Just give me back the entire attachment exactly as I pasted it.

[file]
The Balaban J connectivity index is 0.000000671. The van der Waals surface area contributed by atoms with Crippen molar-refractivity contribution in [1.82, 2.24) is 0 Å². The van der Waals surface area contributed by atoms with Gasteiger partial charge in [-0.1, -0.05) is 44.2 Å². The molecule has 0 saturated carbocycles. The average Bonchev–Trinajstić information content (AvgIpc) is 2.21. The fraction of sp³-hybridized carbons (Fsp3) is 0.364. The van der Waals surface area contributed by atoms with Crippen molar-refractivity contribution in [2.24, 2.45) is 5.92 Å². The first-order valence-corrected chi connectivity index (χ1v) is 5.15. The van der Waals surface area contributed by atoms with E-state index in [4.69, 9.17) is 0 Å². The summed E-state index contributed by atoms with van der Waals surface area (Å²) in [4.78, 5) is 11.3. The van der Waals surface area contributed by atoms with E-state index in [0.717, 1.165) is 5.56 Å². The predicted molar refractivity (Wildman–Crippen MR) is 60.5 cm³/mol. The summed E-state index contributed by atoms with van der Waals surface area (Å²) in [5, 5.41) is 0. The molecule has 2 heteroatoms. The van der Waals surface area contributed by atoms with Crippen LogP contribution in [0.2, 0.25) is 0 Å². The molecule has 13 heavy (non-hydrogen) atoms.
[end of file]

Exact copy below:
The Balaban J connectivity index is 0.000000671. The van der Waals surface area contributed by atoms with Crippen molar-refractivity contribution in [1.82, 2.24) is 0 Å². The van der Waals surface area contributed by atoms with Gasteiger partial charge in [-0.1, -0.05) is 44.2 Å². The molecule has 0 saturated carbocycles. The average Bonchev–Trinajstić information content (AvgIpc) is 2.21. The fraction of sp³-hybridized carbons (Fsp3) is 0.364. The van der Waals surface area contributed by atoms with Crippen molar-refractivity contribution in [2.24, 2.45) is 5.92 Å². The first-order valence-corrected chi connectivity index (χ1v) is 5.15. The van der Waals surface area contributed by atoms with E-state index in [4.69, 9.17) is 0 Å². The summed E-state index contributed by atoms with van der Waals surface area (Å²) in [4.78, 5) is 11.3. The van der Waals surface area contributed by atoms with E-state index in [0.717, 1.165) is 5.56 Å². The predicted molar refractivity (Wildman–Crippen MR) is 60.5 cm³/mol. The summed E-state index contributed by atoms with van der Waals surface area (Å²) in [5, 5.41) is 0. The molecule has 2 heteroatoms. The van der Waals surface area contributed by atoms with Crippen LogP contribution in [0.2, 0.25) is 0 Å². The molecule has 13 heavy (non-hydrogen) atoms.